The holiday season is the period of the year in which cybercrime appears more active because it is advantaged by a fervid online activity of the Internet users. This is the period of the year, for example, in which users receive a notification from couriers and invoices for their purchases resulting from their online shopping.
People are more likely to open a malicious email attachment that pretends to be a notification or memo about a specific shipment. Experts at TrendMicro have analyzed the diffusion of Crypto-Ransomware in the EMEA Region based on data collected via the Trend Micro Smart Protection Network.
“Cybercriminals are aware of this and have begun using parcel delivery as the social engineering lure for recent crypto-ransomware attacks in the EMEA (Europe-Middle East-Africa) region. This is a marked shift as previous attacks involved invoices and financial statements.” states the blog post published by TrendMicro.
According to the experts, some countries have become privileged targets crypto-ransomware based attacks for the last three months. Spain, UK, France, Turkey and Italy are the main countries affected by the crypto-ransomware.
I was analyzing the Top infected countries in the EMEA region in the Quarter when I noticed that the country most targeted by crypto-ransomware in October 2014 and November 2014 is the Italy. In particular in November 2014 the number of infections in my country reached the 31,19 percent of the total and for me is a worrying data!
The attack chain for Crypto-ransomware variants is always the same, victims receive an email that contains a link or an attachment. The attackers use social engineering techniques to trick victims into clicks the link or open the malicious attachment. The report published by TrendMicro cited the example of an email that appears to be sent by an Italian courier, an email that for me is very familiar because I saw it hundred of times this year.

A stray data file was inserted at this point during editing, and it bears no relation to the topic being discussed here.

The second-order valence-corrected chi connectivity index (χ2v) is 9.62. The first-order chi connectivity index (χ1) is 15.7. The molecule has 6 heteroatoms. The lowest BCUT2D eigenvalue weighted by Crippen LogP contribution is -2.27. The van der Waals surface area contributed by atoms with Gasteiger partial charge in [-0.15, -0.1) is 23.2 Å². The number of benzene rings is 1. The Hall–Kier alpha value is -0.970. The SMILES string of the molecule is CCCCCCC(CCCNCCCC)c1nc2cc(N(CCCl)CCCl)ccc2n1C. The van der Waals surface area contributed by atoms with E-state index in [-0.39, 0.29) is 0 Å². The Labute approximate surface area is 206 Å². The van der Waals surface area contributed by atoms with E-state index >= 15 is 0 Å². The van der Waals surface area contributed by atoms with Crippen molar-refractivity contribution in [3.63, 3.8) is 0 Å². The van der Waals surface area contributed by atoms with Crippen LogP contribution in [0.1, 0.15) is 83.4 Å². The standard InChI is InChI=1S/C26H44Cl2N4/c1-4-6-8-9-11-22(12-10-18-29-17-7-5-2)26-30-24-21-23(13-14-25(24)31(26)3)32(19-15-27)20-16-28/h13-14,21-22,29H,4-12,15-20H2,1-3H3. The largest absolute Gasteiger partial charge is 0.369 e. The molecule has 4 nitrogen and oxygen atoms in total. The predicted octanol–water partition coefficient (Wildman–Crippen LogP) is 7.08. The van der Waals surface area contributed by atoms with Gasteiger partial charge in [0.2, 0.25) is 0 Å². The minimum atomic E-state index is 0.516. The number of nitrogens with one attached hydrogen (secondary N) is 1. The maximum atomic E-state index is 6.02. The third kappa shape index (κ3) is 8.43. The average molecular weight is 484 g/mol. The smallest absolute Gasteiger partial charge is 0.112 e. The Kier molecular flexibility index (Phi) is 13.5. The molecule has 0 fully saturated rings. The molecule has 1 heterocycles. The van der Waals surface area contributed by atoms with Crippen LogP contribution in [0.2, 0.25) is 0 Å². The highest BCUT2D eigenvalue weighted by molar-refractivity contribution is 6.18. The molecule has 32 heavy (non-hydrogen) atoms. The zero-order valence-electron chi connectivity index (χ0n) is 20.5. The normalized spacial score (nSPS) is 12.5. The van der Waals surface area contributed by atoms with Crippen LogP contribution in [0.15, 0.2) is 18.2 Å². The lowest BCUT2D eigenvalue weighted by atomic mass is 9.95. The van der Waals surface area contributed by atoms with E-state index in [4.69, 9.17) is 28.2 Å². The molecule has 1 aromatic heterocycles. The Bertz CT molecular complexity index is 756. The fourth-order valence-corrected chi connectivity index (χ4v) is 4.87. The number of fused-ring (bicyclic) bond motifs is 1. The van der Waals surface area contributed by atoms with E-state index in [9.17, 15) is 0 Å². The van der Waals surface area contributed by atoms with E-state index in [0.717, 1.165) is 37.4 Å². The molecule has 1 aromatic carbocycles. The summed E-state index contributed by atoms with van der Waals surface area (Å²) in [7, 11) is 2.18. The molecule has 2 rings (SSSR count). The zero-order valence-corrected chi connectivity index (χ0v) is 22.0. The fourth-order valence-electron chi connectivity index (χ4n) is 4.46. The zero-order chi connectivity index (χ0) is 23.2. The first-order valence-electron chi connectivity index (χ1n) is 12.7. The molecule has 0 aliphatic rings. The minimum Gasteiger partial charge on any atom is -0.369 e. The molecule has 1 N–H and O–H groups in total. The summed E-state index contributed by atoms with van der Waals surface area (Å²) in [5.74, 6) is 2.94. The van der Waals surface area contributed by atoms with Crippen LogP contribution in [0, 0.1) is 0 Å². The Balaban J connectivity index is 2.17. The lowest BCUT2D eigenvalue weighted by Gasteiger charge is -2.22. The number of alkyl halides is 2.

The email invites the recipient to click on a link in the body of the message, the link redirects the victim to a site controlled by the attacker that is a spoofed version of a courier site.
Figure 2. CAPTCHA code is required to access the file
The landing page presents a CAPTCHA to the user and once the code has been entered, it triggers the download of a Zip archive file and the attack phase starts once victims open an archive downloaded from the website.
“But before the final payload—file encryption—is executed, the user still has to extract the malicious file. We detect this particular variant as TROJ_CRYPLOCK.WJP.” states the blog post.
Experts to never pay the ransom because there are no guarantees that the payment will allow decryption of the files.
The post also provides a few recommendations to protect computers and files from crypto-ransomware, including setting up email policies to prevent infection via malicious attachments or through the share of a malicious link. The deployment of anti-spam or email scanning solutions could improve the resilience of systems against Crypto-ransomware based attacks.
“Users can also reconfigure some settings to add another layer of protection. For example, they can configure their macro security level to high or disable them completely, as we are seeing macros being used in attacks. Users can also check that the User Access Control (UAC) settings are enabled to prevent malicious applications from allowing themselves to auto-run with administrator rights.” are other tips provided by Trend Micro.
(Security Affairs – Trend Micro, Crypto-ransomware)